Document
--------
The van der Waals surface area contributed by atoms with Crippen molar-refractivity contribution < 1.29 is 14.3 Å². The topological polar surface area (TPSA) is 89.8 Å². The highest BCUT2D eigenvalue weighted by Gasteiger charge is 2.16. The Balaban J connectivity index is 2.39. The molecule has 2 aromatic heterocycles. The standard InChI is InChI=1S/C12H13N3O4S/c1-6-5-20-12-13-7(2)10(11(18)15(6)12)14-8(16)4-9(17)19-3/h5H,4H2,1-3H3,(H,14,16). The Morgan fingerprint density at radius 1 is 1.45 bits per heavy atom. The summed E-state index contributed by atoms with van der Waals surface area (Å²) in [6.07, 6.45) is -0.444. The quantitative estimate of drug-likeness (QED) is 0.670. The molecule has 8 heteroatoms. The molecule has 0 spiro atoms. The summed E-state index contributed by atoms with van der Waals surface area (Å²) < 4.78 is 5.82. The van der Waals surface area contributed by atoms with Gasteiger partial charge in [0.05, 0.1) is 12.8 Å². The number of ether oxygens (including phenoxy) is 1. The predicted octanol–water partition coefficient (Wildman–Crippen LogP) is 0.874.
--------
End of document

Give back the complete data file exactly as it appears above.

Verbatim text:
The van der Waals surface area contributed by atoms with Crippen molar-refractivity contribution < 1.29 is 14.3 Å². The topological polar surface area (TPSA) is 89.8 Å². The highest BCUT2D eigenvalue weighted by Gasteiger charge is 2.16. The Balaban J connectivity index is 2.39. The molecule has 2 aromatic heterocycles. The standard InChI is InChI=1S/C12H13N3O4S/c1-6-5-20-12-13-7(2)10(11(18)15(6)12)14-8(16)4-9(17)19-3/h5H,4H2,1-3H3,(H,14,16). The Morgan fingerprint density at radius 1 is 1.45 bits per heavy atom. The summed E-state index contributed by atoms with van der Waals surface area (Å²) in [6.07, 6.45) is -0.444. The quantitative estimate of drug-likeness (QED) is 0.670. The molecule has 8 heteroatoms. The molecule has 0 spiro atoms. The summed E-state index contributed by atoms with van der Waals surface area (Å²) < 4.78 is 5.82. The van der Waals surface area contributed by atoms with Gasteiger partial charge in [0.05, 0.1) is 12.8 Å². The number of ether oxygens (including phenoxy) is 1. The predicted octanol–water partition coefficient (Wildman–Crippen LogP) is 0.874.